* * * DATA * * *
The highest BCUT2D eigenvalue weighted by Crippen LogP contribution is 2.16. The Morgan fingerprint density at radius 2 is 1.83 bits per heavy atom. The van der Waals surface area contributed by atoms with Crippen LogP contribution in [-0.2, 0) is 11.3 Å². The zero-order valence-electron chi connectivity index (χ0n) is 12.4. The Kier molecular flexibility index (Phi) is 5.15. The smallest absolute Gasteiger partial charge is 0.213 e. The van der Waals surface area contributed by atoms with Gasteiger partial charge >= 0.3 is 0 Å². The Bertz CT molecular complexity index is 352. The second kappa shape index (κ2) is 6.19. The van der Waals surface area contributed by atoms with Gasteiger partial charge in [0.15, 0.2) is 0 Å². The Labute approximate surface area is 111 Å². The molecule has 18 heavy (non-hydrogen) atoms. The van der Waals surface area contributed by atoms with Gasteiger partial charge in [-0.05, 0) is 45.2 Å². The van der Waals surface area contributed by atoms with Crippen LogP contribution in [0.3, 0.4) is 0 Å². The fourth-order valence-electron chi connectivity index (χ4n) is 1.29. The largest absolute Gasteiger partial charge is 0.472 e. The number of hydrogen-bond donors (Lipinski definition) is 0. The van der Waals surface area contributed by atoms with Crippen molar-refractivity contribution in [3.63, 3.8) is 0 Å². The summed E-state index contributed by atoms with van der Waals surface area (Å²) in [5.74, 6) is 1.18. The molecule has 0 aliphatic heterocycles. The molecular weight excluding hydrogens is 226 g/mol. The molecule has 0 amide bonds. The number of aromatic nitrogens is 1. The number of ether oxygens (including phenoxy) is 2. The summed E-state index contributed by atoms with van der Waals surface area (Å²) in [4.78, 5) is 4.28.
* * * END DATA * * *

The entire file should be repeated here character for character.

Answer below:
The highest BCUT2D eigenvalue weighted by Crippen LogP contribution is 2.16. The Morgan fingerprint density at radius 2 is 1.83 bits per heavy atom. The van der Waals surface area contributed by atoms with Crippen LogP contribution in [-0.2, 0) is 11.3 Å². The zero-order valence-electron chi connectivity index (χ0n) is 12.4. The Kier molecular flexibility index (Phi) is 5.15. The smallest absolute Gasteiger partial charge is 0.213 e. The van der Waals surface area contributed by atoms with Gasteiger partial charge >= 0.3 is 0 Å². The Bertz CT molecular complexity index is 352. The second kappa shape index (κ2) is 6.19. The van der Waals surface area contributed by atoms with Gasteiger partial charge in [0.15, 0.2) is 0 Å². The Labute approximate surface area is 111 Å². The molecule has 18 heavy (non-hydrogen) atoms. The van der Waals surface area contributed by atoms with Gasteiger partial charge in [-0.05, 0) is 45.2 Å². The van der Waals surface area contributed by atoms with Crippen LogP contribution in [0.3, 0.4) is 0 Å². The fourth-order valence-electron chi connectivity index (χ4n) is 1.29. The largest absolute Gasteiger partial charge is 0.472 e. The number of hydrogen-bond donors (Lipinski definition) is 0. The van der Waals surface area contributed by atoms with Crippen molar-refractivity contribution in [3.63, 3.8) is 0 Å². The summed E-state index contributed by atoms with van der Waals surface area (Å²) in [5.74, 6) is 1.18. The molecule has 0 aliphatic heterocycles. The molecular weight excluding hydrogens is 226 g/mol. The molecule has 0 amide bonds. The number of aromatic nitrogens is 1. The number of ether oxygens (including phenoxy) is 2. The summed E-state index contributed by atoms with van der Waals surface area (Å²) in [4.78, 5) is 4.28.